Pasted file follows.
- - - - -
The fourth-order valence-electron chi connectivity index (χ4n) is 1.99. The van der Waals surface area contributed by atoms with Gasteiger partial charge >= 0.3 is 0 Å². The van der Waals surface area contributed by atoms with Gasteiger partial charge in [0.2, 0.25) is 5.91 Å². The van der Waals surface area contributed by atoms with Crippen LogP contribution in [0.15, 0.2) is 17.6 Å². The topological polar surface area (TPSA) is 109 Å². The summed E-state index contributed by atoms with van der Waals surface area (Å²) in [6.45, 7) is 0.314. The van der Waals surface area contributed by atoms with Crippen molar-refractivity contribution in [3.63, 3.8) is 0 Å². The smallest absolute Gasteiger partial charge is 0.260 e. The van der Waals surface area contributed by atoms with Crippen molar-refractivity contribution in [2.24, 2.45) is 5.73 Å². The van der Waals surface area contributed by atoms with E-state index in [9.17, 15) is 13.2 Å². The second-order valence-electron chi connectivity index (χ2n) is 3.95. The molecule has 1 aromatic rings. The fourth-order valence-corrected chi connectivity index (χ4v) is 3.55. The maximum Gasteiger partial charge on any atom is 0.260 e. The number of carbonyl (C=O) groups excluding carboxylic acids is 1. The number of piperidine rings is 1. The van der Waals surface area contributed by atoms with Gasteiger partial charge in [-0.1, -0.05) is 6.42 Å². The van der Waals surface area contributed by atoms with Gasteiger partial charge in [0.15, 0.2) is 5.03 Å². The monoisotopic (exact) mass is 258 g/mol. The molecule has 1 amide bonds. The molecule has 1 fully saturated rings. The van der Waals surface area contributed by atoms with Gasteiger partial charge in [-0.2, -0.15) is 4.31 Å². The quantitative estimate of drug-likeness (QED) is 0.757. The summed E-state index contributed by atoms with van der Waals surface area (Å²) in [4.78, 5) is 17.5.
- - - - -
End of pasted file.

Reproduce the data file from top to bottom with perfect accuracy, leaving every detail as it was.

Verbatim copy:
The fourth-order valence-electron chi connectivity index (χ4n) is 1.99. The van der Waals surface area contributed by atoms with Gasteiger partial charge >= 0.3 is 0 Å². The van der Waals surface area contributed by atoms with Gasteiger partial charge in [0.2, 0.25) is 5.91 Å². The van der Waals surface area contributed by atoms with Crippen LogP contribution in [0.15, 0.2) is 17.6 Å². The topological polar surface area (TPSA) is 109 Å². The summed E-state index contributed by atoms with van der Waals surface area (Å²) in [6.45, 7) is 0.314. The van der Waals surface area contributed by atoms with Crippen molar-refractivity contribution in [3.63, 3.8) is 0 Å². The smallest absolute Gasteiger partial charge is 0.260 e. The van der Waals surface area contributed by atoms with Crippen molar-refractivity contribution in [2.24, 2.45) is 5.73 Å². The van der Waals surface area contributed by atoms with E-state index in [9.17, 15) is 13.2 Å². The second-order valence-electron chi connectivity index (χ2n) is 3.95. The molecule has 1 aromatic rings. The fourth-order valence-corrected chi connectivity index (χ4v) is 3.55. The maximum Gasteiger partial charge on any atom is 0.260 e. The number of carbonyl (C=O) groups excluding carboxylic acids is 1. The number of piperidine rings is 1. The van der Waals surface area contributed by atoms with Gasteiger partial charge in [-0.1, -0.05) is 6.42 Å². The van der Waals surface area contributed by atoms with Gasteiger partial charge in [0.15, 0.2) is 5.03 Å². The monoisotopic (exact) mass is 258 g/mol. The molecule has 1 amide bonds. The molecule has 1 fully saturated rings. The van der Waals surface area contributed by atoms with Gasteiger partial charge in [-0.2, -0.15) is 4.31 Å². The quantitative estimate of drug-likeness (QED) is 0.757. The summed E-state index contributed by atoms with van der Waals surface area (Å²) in [4.78, 5) is 17.5.